More biofuel will be required to be blended into the nation's fuel supply next year, but the ethanol industry isn't entirely happy about it.
The U.S. Environmental Protection Agency (EPA) on Monday issued final blending requirements under a 2007 renewable fuels law, ordering distributors to mix 8 billion gallons of ethanol, biodiesel and other advanced biofuels into the nation's fuel supply next year.
For the first time, the overall U.S. mandate for corn-based ethanol — about 14.5 billion gallons — will exceed 10 percent of the nation's expected gasoline use. That's intended to spur expansion of higher ethanol blends, such as 15 percent ethanol, or E15, which is now sold at just 36 Minnesota stations.
Almost all regular gasoline in the nation is a 10 percent ethanol blend, and that won't change.
For the ethanol industry, this overall market share has been called the "blend wall" — a barrier to selling more biofuel.
"We have seen a break in the blend wall," said Jeff Broin, chief executive of Poet Inc., the nation's second-largest ethanol producer with four plants in Minnesota.
Broin, who also is chairman of Growth Energy, an ethanol trade group, said the EPA's decision "should move renewable fuels forward." On a conference call, Broin said about 5,000 U.S. fuel stations are on track to install equipment to dispense E15, and he expects the higher-ethanol blend to sell at a discount to regular gasoline. In Minnesota, E15 typically sells for about 10 cents less than unleaded regular.
The 2016 corn-ethanol level is below the 15 billion gallons envisioned in the 2007 law — and is about 1 billion gallons less than the annual capacity of the nation's 212 ethanol plants.
Other ethanol industry leaders and supporters criticized the EPA's decision. The Minnesota Corn Growers called it a "step backward" and the Minnesota Biofuels Association, a state trade group, called it "capitulation to the oil industry" — echoing similar comments from the Renewable Fuels Association, an ethanol trade group based in Washington.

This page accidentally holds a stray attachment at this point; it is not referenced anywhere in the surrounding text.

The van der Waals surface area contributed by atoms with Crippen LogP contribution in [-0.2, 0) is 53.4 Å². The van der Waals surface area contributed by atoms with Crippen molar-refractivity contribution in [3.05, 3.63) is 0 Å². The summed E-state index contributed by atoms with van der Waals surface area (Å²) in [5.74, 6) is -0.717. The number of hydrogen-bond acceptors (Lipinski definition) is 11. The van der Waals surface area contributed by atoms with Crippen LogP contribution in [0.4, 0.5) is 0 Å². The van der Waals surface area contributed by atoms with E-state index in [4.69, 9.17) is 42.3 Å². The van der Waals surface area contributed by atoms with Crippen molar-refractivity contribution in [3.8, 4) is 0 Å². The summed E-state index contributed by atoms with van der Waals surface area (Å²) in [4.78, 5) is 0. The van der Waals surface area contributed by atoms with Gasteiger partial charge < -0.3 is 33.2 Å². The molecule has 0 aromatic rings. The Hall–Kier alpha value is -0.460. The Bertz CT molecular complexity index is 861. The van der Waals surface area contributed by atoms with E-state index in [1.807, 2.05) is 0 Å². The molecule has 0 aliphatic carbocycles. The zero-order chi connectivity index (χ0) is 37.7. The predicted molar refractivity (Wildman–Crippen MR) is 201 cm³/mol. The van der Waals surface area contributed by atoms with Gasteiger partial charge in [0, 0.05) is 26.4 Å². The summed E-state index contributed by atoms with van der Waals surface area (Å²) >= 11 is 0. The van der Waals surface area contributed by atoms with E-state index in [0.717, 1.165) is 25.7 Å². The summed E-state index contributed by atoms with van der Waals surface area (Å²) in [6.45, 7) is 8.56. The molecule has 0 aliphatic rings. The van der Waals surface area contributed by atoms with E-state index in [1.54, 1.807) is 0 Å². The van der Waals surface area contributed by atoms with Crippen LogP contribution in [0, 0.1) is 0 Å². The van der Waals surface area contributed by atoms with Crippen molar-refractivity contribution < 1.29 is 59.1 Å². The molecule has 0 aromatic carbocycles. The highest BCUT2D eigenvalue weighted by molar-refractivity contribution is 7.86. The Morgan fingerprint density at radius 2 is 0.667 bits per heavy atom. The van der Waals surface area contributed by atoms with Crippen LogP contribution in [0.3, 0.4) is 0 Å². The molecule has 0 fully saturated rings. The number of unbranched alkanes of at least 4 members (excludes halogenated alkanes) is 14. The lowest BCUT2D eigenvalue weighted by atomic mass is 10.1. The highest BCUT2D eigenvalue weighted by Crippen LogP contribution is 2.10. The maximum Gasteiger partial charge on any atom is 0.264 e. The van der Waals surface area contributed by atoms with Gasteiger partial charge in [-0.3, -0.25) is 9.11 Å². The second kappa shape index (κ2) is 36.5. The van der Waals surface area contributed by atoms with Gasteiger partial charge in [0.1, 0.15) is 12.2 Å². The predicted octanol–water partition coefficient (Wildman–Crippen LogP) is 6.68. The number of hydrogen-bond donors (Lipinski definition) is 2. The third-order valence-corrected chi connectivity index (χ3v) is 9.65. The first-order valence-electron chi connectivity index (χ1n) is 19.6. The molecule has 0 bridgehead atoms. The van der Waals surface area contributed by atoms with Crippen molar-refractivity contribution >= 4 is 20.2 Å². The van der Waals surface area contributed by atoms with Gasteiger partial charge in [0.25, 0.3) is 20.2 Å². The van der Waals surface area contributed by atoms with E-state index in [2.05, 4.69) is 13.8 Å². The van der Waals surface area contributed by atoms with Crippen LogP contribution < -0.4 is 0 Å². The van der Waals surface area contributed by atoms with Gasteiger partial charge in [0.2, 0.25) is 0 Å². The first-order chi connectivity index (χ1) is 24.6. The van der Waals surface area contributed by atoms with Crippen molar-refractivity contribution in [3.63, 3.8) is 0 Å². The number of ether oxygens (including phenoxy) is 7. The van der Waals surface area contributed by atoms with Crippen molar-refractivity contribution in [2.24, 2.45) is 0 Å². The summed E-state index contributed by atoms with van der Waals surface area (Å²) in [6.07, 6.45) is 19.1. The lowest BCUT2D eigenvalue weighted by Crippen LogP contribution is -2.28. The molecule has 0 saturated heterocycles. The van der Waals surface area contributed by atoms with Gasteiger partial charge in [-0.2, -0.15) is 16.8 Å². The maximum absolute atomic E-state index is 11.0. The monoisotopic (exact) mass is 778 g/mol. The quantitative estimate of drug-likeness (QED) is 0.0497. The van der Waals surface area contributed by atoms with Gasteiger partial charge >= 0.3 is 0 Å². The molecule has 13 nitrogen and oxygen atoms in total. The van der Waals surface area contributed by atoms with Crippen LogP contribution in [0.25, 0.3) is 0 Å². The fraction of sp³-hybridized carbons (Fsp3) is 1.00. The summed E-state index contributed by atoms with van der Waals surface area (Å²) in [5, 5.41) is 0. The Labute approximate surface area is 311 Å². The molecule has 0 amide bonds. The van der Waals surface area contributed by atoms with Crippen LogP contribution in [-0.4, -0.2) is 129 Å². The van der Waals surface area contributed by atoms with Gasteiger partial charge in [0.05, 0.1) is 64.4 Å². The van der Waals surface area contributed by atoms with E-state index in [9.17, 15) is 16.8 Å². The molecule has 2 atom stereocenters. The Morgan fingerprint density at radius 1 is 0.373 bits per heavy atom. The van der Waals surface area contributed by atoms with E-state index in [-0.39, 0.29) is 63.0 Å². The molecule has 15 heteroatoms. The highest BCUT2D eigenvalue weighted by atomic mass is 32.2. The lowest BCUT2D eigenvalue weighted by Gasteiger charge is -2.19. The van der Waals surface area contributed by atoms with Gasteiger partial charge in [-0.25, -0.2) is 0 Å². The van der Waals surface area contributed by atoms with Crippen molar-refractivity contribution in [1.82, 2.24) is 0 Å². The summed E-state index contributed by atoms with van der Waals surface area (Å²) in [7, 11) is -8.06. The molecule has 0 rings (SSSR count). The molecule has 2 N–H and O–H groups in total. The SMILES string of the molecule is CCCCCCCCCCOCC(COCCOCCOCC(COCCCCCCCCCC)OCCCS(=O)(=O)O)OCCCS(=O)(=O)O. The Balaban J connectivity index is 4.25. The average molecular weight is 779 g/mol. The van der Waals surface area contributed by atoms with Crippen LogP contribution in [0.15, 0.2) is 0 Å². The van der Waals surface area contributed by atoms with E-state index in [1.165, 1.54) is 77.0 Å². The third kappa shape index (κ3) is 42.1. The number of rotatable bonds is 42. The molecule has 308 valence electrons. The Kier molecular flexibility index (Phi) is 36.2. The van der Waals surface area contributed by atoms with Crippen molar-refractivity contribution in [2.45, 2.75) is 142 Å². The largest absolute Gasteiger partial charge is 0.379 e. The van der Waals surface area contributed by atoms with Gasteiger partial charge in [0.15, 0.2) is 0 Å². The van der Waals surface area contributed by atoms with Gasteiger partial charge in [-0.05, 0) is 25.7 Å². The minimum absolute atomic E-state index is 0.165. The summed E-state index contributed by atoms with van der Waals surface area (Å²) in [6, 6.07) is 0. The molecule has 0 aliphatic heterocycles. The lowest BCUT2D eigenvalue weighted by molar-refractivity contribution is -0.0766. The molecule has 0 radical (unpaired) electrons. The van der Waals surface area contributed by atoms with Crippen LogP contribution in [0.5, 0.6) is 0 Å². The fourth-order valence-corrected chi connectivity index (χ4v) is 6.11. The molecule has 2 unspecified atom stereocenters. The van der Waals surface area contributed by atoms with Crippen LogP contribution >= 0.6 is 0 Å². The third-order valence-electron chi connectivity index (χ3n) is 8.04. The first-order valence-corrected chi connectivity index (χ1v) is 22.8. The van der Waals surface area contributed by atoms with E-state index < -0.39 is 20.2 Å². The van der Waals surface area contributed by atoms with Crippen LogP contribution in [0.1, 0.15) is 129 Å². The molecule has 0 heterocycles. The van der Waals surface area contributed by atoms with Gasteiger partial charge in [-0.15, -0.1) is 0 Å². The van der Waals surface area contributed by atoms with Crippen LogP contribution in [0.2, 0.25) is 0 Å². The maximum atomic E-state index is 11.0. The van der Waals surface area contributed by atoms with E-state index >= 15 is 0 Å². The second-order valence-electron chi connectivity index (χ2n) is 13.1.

Sen. Al Franken, D-Minn., said the EPA biofuel targets are too low, even though they are higher than the agency proposed earlier this year. "[W]hile I'm glad they raised levels from what was proposed, these final numbers just don't cut it — especially for ethanol," Franken said in a statement.
Oil industry groups, which have fought expanding market share of ethanol, also were critical. "This decision is hard to view as anything other than an attempt by EPA to placate the biofuels lobby," said Chet Thompson, president of the American Fuel & Petrochemical Manufacturers.
Minnesota has 21 corn-ethanol plants, although two are shifting production to other corn-based biochemicals or fuel. Tim Rudnicki, executive director of the Minnesota Biofuels Association, said it's too early to say what effect the EPA decision will have on the state's ethanol industry, but "It certainly seems like a negative to me," he said.
Aside from corn-ethanol, the EPA also set higher blending levels for biodiesel, or diesel fuel made from plants, and advanced biofuels. Janet McCabe, acting assistant administrator for EPA's Office of Air and Radiation, said the rule increases the advanced biofuel blending requirement by 35 percent, but recognizes that cellulosic, ethanol technology hasn't developed as quickly as envisioned by the 2007 law. Cellulosic ethanol has a lower carbon footprint than the corn-based fuel.
Three cellulosic ethanol plants have opened in the past 14 months, including two in Iowa that process non-kernel parts of corn usually left on fields. A third plant in Kansas is owned by Spain-based Abengoa, which has begun insolvency proceedings, said Scott Chabina, a director at New York-based Carl Marks Advisory Group who tracks the industry.
Chabina said the EPA cellulosic ethanol targets could help spur investment in cellulosic ethanol, but that it won't be easy.